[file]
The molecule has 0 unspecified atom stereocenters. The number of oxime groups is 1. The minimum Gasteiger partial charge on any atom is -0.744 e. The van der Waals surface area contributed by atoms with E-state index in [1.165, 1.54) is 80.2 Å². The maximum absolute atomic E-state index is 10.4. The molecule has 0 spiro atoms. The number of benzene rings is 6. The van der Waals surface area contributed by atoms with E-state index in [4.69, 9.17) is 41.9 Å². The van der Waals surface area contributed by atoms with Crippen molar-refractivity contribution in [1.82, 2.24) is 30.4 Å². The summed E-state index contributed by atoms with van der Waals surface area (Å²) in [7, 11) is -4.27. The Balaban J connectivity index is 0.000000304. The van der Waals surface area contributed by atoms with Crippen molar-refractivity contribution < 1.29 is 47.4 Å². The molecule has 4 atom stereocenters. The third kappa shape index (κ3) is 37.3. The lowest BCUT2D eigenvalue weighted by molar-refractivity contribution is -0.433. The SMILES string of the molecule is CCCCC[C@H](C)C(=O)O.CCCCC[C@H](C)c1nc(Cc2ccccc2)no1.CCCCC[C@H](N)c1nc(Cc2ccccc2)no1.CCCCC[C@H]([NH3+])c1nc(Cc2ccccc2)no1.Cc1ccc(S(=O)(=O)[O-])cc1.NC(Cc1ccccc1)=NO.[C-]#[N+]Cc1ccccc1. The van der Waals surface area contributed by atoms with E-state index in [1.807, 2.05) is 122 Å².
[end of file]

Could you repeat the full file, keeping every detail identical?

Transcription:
The molecule has 0 unspecified atom stereocenters. The number of oxime groups is 1. The minimum Gasteiger partial charge on any atom is -0.744 e. The van der Waals surface area contributed by atoms with E-state index in [1.165, 1.54) is 80.2 Å². The maximum absolute atomic E-state index is 10.4. The molecule has 0 spiro atoms. The number of benzene rings is 6. The van der Waals surface area contributed by atoms with E-state index in [4.69, 9.17) is 41.9 Å². The van der Waals surface area contributed by atoms with Crippen molar-refractivity contribution in [1.82, 2.24) is 30.4 Å². The summed E-state index contributed by atoms with van der Waals surface area (Å²) in [7, 11) is -4.27. The Balaban J connectivity index is 0.000000304. The van der Waals surface area contributed by atoms with Crippen molar-refractivity contribution < 1.29 is 47.4 Å². The molecule has 4 atom stereocenters. The third kappa shape index (κ3) is 37.3. The lowest BCUT2D eigenvalue weighted by molar-refractivity contribution is -0.433. The SMILES string of the molecule is CCCCC[C@H](C)C(=O)O.CCCCC[C@H](C)c1nc(Cc2ccccc2)no1.CCCCC[C@H](N)c1nc(Cc2ccccc2)no1.CCCCC[C@H]([NH3+])c1nc(Cc2ccccc2)no1.Cc1ccc(S(=O)(=O)[O-])cc1.NC(Cc1ccccc1)=NO.[C-]#[N+]Cc1ccccc1. The van der Waals surface area contributed by atoms with E-state index in [1.807, 2.05) is 122 Å².